an appeal to the fediverse regarding anti-abuse 

Dear fediverse:

Fascism joining the fediverse is extremely bad, and we have to do something about it. But please, please, please: give me two weeks before you roll out any new solutions. Some of the solutions being proposed look like they will make the situation better but will make it much worse.

I am dropping nearly everything to write a demo and spec explaining how to do things right. Please give me two weeks. I've been preparing for this.

an appeal to the fediverse regarding anti-abuse 

As a hint as to why the current solutions aren't going to work, I'll point you to what happened when Mastodon rolled out direct messages with OStatus, but they *weren't really* private messages. An admirable attempt but it needed a different approach.

I believe this could be like that, but 10x worse. I've been studying what will happen under different approaches and trying hard to figure out how to map a solution onto what we have.

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an appeal to the fediverse regarding anti-abuse 

@cwebber what are their solutions that you find bad?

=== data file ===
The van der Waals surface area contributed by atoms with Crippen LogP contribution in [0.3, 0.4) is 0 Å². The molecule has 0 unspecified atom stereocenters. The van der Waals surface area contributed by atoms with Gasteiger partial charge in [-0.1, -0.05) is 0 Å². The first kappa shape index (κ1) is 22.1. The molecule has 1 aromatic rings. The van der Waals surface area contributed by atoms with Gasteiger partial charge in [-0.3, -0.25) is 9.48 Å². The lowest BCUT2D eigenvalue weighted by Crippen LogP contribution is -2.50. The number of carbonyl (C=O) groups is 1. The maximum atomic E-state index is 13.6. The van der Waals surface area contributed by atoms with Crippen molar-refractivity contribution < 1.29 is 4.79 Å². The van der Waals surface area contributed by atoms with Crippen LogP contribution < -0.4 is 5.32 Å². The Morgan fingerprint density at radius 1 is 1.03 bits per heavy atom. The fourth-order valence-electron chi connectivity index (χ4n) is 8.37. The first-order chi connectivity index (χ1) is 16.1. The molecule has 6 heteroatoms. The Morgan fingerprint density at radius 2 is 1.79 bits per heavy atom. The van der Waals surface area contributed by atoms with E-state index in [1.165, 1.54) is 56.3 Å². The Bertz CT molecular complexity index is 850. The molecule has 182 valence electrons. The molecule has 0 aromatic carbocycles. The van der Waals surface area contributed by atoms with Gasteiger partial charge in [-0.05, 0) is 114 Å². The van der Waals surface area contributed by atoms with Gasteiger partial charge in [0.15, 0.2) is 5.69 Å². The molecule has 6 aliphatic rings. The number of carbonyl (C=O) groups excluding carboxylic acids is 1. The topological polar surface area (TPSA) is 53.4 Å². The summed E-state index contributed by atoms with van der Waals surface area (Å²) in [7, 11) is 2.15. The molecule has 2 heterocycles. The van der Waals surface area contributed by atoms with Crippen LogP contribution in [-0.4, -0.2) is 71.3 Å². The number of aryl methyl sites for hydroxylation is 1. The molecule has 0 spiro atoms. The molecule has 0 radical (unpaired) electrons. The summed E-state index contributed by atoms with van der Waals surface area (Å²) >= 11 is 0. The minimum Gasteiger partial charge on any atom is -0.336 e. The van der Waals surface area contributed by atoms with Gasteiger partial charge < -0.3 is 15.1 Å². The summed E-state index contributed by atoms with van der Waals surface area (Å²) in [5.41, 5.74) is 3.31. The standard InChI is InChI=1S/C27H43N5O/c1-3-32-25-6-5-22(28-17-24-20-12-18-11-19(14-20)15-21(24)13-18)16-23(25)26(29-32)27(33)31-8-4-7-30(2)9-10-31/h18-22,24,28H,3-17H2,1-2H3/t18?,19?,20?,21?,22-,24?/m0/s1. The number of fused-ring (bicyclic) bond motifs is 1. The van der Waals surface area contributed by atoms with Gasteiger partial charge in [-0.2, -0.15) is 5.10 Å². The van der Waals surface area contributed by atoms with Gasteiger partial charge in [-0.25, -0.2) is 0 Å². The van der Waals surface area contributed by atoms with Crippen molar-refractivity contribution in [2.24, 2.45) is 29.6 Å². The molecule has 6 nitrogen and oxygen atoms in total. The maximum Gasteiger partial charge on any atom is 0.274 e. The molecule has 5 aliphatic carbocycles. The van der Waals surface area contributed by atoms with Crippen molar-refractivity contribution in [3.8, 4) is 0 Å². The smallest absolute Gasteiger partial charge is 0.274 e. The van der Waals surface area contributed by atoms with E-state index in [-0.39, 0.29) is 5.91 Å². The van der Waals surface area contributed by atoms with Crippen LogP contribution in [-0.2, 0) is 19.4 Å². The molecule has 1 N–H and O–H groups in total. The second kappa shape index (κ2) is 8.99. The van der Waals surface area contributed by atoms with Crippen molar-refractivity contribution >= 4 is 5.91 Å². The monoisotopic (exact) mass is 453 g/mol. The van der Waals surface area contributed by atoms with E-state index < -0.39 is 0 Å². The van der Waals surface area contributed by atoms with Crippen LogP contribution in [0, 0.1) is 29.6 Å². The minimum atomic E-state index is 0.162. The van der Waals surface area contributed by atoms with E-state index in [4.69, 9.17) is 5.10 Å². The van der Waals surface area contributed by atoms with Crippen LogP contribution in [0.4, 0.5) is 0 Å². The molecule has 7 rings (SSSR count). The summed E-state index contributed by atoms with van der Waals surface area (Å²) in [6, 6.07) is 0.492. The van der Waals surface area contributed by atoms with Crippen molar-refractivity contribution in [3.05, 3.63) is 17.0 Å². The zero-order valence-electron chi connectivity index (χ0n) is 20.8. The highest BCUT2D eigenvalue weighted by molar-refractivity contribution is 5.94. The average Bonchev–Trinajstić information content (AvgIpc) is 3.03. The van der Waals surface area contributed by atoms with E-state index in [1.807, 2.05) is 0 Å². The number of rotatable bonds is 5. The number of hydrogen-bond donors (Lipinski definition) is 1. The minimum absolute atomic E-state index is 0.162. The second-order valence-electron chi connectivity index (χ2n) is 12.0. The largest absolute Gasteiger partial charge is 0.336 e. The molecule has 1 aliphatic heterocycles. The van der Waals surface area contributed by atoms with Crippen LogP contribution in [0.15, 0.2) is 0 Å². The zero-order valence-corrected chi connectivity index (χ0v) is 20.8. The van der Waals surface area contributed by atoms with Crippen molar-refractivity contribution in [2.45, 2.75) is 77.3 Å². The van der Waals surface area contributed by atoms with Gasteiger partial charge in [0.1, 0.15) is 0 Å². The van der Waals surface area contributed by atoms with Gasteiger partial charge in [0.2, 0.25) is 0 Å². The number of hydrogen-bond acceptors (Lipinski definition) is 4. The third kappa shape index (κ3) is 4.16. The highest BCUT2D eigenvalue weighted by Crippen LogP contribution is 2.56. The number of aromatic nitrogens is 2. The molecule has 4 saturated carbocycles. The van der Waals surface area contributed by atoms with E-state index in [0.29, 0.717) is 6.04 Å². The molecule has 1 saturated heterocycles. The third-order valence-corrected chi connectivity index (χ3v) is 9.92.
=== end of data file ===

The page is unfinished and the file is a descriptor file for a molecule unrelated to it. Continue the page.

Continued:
an appeal to the fediverse regarding anti-abuse 

@wilkie That's probably a really hard question for @cwebber to answer, since it'd involve talking about his plan that, as he said, isn't ready.

So I'll try and answer: One issue is they would like to cryptographically-ensure that a communication is proper, which means that the more targeted your server is by harassment, the more costly it will be to continue operating. Another is that it doesn't allow a similar autonomy of moderation as is current.

an appeal to the fediverse regarding anti-abuse 

@emsenn @wilkie @cwebber yeah, i'm really worried about the message encryption proposals incurring O(n^2) costs that are easily DoSable

an appeal to the fediverse regarding anti-abuse 

@emsenn @wilkie @cwebber if you give me a sec, i can show you an example of a proposal someone on here put forward in response to gab that seems reasonable at first glance but actually has some glaring holes

glad you're thinking about this carefully, chris

@emsenn @wilkie @cwebber Please elaborate on the autonomy of moderation point. What do you mean by that?

@Gargron If I understand it right - which I very well might not:

Current discussions of OCAP provide the tools to instance moderators, but don't provide similar tooling for users.